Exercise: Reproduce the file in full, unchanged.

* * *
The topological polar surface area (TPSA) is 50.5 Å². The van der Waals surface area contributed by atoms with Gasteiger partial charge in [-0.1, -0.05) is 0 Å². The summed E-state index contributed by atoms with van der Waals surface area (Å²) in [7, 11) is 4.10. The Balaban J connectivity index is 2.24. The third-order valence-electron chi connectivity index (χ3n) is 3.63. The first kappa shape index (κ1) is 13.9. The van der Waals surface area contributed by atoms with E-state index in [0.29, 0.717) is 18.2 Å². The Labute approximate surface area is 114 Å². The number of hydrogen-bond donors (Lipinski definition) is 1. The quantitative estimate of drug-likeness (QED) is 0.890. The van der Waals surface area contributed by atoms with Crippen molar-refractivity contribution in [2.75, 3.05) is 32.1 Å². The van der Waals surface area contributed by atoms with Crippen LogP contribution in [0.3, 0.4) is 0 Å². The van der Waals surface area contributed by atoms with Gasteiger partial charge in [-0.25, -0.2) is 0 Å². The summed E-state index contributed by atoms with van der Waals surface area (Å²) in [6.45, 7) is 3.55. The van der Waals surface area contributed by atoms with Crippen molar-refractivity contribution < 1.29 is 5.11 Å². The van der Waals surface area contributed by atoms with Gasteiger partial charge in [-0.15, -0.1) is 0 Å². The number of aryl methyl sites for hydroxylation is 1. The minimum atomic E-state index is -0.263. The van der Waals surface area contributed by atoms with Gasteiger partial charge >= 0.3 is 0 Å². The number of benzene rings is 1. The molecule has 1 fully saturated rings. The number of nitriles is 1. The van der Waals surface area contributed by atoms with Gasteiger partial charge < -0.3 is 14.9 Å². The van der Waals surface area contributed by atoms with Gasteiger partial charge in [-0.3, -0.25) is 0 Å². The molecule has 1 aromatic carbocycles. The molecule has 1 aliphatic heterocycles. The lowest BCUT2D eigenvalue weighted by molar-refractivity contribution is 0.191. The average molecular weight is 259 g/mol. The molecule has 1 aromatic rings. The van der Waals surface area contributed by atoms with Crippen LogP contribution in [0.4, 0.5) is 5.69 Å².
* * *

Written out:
The topological polar surface area (TPSA) is 50.5 Å². The van der Waals surface area contributed by atoms with Gasteiger partial charge in [-0.1, -0.05) is 0 Å². The summed E-state index contributed by atoms with van der Waals surface area (Å²) in [7, 11) is 4.10. The Balaban J connectivity index is 2.24. The third-order valence-electron chi connectivity index (χ3n) is 3.63. The first kappa shape index (κ1) is 13.9. The van der Waals surface area contributed by atoms with E-state index in [0.29, 0.717) is 18.2 Å². The Labute approximate surface area is 114 Å². The number of hydrogen-bond donors (Lipinski definition) is 1. The quantitative estimate of drug-likeness (QED) is 0.890. The van der Waals surface area contributed by atoms with Crippen molar-refractivity contribution in [2.75, 3.05) is 32.1 Å². The van der Waals surface area contributed by atoms with Crippen LogP contribution in [0.3, 0.4) is 0 Å². The van der Waals surface area contributed by atoms with Gasteiger partial charge in [-0.25, -0.2) is 0 Å². The summed E-state index contributed by atoms with van der Waals surface area (Å²) in [6.45, 7) is 3.55. The van der Waals surface area contributed by atoms with Crippen molar-refractivity contribution < 1.29 is 5.11 Å². The van der Waals surface area contributed by atoms with Gasteiger partial charge in [-0.15, -0.1) is 0 Å². The number of aryl methyl sites for hydroxylation is 1. The minimum atomic E-state index is -0.263. The van der Waals surface area contributed by atoms with Gasteiger partial charge >= 0.3 is 0 Å². The number of benzene rings is 1. The molecule has 1 fully saturated rings. The number of nitriles is 1. The van der Waals surface area contributed by atoms with Gasteiger partial charge < -0.3 is 14.9 Å². The van der Waals surface area contributed by atoms with Gasteiger partial charge in [-0.3, -0.25) is 0 Å². The molecule has 1 aromatic carbocycles. The molecule has 1 aliphatic heterocycles. The lowest BCUT2D eigenvalue weighted by molar-refractivity contribution is 0.191. The average molecular weight is 259 g/mol. The molecule has 1 aromatic rings. The van der Waals surface area contributed by atoms with Crippen LogP contribution in [0.4, 0.5) is 5.69 Å².